A rare peak through the trees, exposing the location of tomorrow’s overnight base was a little daunting – it really didn’t look very close at all – but some fun rope bridges and amazing epiphytes took my mind off the fact that I was a very long way from civilisation at this point.

I found the rope bridges over the creeks quite fun!

I found the rope bridges over the creeks quite fun!

That night was my favourite evening of all. We were staying in a small hut and had the most fantastic company. Two Department of Conservation workers, who had been helicoptered in to look at Fuchsia trees; a very engaging father and son; and Derry, the hero of the Heaphy Track; were staying there with us. Derry, in his seventies, drives people’s cars to the end of the walk and then runs their keys back to them along the track. He completes the 80km walk in just a day and a half. The most modest, interesting man you will ever meet; a pure delight to spend the evening with.

An unbelievable number of epiphytes call this tree their home

An unbelievable number of epiphytes call this tree their home

Day 4

The amazing rata tree: it starts as a vine that climbs up the tree, which then is killed by the growing vine until the vine is so enormous it looks like this!

The amazing rata tree: it starts as a vine that climbs up the tree, which then is killed by the growing vine until the vine is so enormous it looks like this! Photo: Carma Jackson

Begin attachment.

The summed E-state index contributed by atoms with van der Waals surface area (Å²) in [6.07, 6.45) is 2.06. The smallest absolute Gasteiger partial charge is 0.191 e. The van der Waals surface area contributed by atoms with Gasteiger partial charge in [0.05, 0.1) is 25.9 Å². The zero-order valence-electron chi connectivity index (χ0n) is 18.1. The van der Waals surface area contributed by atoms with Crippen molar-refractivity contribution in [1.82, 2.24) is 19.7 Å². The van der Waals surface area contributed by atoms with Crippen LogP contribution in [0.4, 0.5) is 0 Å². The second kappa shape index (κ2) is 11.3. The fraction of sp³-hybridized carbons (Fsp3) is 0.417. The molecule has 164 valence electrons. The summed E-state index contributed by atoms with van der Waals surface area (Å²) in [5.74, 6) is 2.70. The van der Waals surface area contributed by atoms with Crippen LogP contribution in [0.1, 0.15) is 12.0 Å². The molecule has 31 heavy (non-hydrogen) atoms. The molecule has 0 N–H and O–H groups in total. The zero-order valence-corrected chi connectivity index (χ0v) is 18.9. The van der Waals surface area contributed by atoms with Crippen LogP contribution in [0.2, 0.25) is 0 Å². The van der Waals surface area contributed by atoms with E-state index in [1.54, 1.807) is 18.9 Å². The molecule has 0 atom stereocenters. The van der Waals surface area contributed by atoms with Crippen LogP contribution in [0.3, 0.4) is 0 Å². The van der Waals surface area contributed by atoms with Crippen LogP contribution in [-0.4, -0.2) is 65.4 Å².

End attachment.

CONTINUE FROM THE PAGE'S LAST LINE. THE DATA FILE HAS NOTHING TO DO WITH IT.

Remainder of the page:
Day 4 brought us incredible examples of rata trees, growing over 30m high, starting as a vine growing up an existing, unsuspecting (and later to be strangled to death) host tree. A water break was enough time for Carma to whip up an incredible watercolour of the area; how I wish I was as talented an artist.

Our exceptionally talented Carma just knocked this up as we stopped for a water break (it's me!). Watercolour: Carma Jackson

Our exceptionally talented Carma just knocked this up as we stopped for a water break (it’s me!). Watercolour: Carma Jackson

I quite wanted to eat her school sketch book by the end of the trip; it was so gorgeous, with close ups of flowers and leaves and stunning colours throughout.

Such a diversity of plant habitats on the Heaphy track: this was quite meadow-like

Such a diversity of plant habitats on the Heaphy track: this was quite meadow-like

Again, the vegetation was incredibly diverse, from almost meadow-like clearings to grassy sand dunes and Nikau palm forests.

Oh, how we loved the weka birds. Every time we hoped it was a Kiwi, but it turns out few Kiwis have ever seen a Kiwi, so it was pretty unlikely

Oh, how we loved the weka birds. Every time we hoped it was a kiwi, but it turns out few Kiwis have ever seen a kiwi, so it was pretty unlikely. We did see quite a few baby wekas, which almost made up for it

We spread out at times today, and as I walked by myself, I felt as though I was the first person to discover these forests.